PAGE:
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Biographical Sketch of Richard Jones

Richard Jones, who was born in England, married a Miss Love, and settled in Botetourt Co., Va. He was a member of the Baptist Church, but had to give a hogshead of tobacco every year for the support of the Episcopal Church. The names of his children were William, John, and Silas. William married Elizabeth Metcalf, and settled first in Shelby Co., Ky., from whence he removed to Missouri and settled on Darst’s Bottom, St. Charles County, in 1818. In 1820 he removed to Callaway County, and built a horse-mill, under the shed of which the Baptists held religious services for a number of years. The mill was kept by his son, William M., who afterward became a Baptist preacher, and is now a merchant at Montgomery City. William Jones’ children were Jane, Richard, Elizabeth L., Susan, William M., Minerva, Maria, Martha, and Narcissa. Jane married Robert Saylor. Richard married Unicia Davis. He afterward died of consumption, and the day before his death he was taken to the creek, on his bed, placed in a rocking chair, and baptized, chair and all, by Jabez Ham. Elizabeth L. Jones married William McCormack. William M. married Elizabeth Jones, and they had twelve children, one of whom, Judge Robert W. Jones, has been Judge of the Probate Court of Montgomery County, and is now editor of the Standard at Montgomery City. Minerva married Anderson Hunter. Maria married Martellus Oliver. Martha married Benjamin Proctor. Narcissa married William Metcalf, of...

Biography of Orphred H. Brooks, Jr.

Orphred H. Brooks, Jr., the president of the O. H. Brooks Realty Company, was born in Montgomery City, Missouri, March 7, 1875. His father, Orphred H. Brooks, Sr., who is engaged in the contracting and building business in St. Louis, is a native of the state of New York and in 1867 came from Niagara Falls to Missouri, settling in Montgomery City. There he conducted a farm machinery agency and also handled real estate. He likewise engaged in vehicle manufacturing and maintained a retail business at Montgomery City for thirty years before removing to St. Louis in 1901. Since taking up his abode in Missouri’s metropolis he has been engaged in contracting. He was married in Montgomery City to Miss Rosa McCabe, a native of Livingston county, Michigan and at a recent date they celebrated their golden wedding, having traveled life’s journey together for a half century. Mrs. Brooks had come with her parents from Livingston county, Michigan, to Missouri about 1861, the family home being established in Audrain county. Her father died in Montgomery City at the notable age of ninety-four years, after long connection with the development of the middie west, for he had been a pioneer in the timber industry of Michigan and was widely and favorably known in that state as well as in Missouri. Her brother, Captain Alexander McCabe was a stanch supporter of the Union cause during the Civil war. In 1863 he recruited a company in Audraln county, Missouri, and he did everything in his power to uphold the interests of the Union, following the nation’s starry banner on various southern battle...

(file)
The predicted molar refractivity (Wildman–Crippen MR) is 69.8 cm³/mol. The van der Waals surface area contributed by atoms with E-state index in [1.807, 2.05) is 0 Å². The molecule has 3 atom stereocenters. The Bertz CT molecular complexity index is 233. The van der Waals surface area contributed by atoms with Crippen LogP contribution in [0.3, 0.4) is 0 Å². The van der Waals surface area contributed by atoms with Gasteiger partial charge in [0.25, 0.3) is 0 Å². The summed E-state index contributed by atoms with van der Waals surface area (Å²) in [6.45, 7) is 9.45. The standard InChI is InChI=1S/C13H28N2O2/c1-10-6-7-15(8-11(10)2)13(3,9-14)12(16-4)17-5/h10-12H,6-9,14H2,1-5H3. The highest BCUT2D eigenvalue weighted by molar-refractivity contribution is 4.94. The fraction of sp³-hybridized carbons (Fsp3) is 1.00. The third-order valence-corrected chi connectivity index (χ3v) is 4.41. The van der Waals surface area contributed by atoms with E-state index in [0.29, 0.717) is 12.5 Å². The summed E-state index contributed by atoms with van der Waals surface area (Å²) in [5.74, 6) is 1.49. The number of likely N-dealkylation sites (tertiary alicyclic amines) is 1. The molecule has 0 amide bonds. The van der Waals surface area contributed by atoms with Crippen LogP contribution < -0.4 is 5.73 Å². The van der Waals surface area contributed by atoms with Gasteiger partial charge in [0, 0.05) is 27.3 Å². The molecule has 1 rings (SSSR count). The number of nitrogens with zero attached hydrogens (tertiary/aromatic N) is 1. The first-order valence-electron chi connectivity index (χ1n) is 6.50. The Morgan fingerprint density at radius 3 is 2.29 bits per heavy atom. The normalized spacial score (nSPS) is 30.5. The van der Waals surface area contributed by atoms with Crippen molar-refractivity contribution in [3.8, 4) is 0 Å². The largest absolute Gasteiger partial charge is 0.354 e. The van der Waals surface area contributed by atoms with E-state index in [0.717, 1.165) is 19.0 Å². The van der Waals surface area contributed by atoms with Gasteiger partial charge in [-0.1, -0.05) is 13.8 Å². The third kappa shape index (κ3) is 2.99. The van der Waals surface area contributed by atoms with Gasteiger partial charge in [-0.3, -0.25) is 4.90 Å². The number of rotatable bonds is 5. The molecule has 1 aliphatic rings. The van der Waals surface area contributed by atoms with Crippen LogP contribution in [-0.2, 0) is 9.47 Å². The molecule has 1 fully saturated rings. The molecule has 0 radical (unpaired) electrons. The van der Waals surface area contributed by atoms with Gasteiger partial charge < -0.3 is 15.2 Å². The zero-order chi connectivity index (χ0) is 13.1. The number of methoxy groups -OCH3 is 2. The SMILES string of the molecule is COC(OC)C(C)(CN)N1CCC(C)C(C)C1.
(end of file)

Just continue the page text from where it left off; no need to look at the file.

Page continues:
Biography of John W. Jacks

The value of the local newspaper in the upbuilding of the best interests of any community is universally conceded. The rule is that good papers are found in good towns, inferior journals in towns of stunted growth and uncertain future. It is not so much a matter of size as excellence and of adaptability to the needs of its locality. These conditions given, in an appreciative and progressive community, the size of the paper will take care of itself in a way mutually satisfactory to publishers and patrons. Montgomery City is fortunate in having the Standard as its local instrument. This paper is owned, edited and published by John W. Jacks and is conducted upon only the highest and most honorable principles. John W. Jacks was born five miles north of Paris, in Monroe county, Missouri, on the 1st of September, 1845, a son of John Richmond Jacks. His father was born to Kentucky in 1815 and came with his parents to Missouri when twelve years of age. The first pair of shoes John R. Jacks ever owned he made himself. In Missouri he engaged in farming and the mercantile business and was a prominent man in the community in which he resided. He was the first marshal of the Court of Common Pleas of Sturgeon, Boone county, and was a man of the highest integrity and personal worth. His father was William Milton Jacks, a native of North Carolina, who married Miss Nancy White in Kentucky and moved to Missouri in 1827. The mother of John W. Jacks was Sarah Keithley. She was born in Pike county, a...

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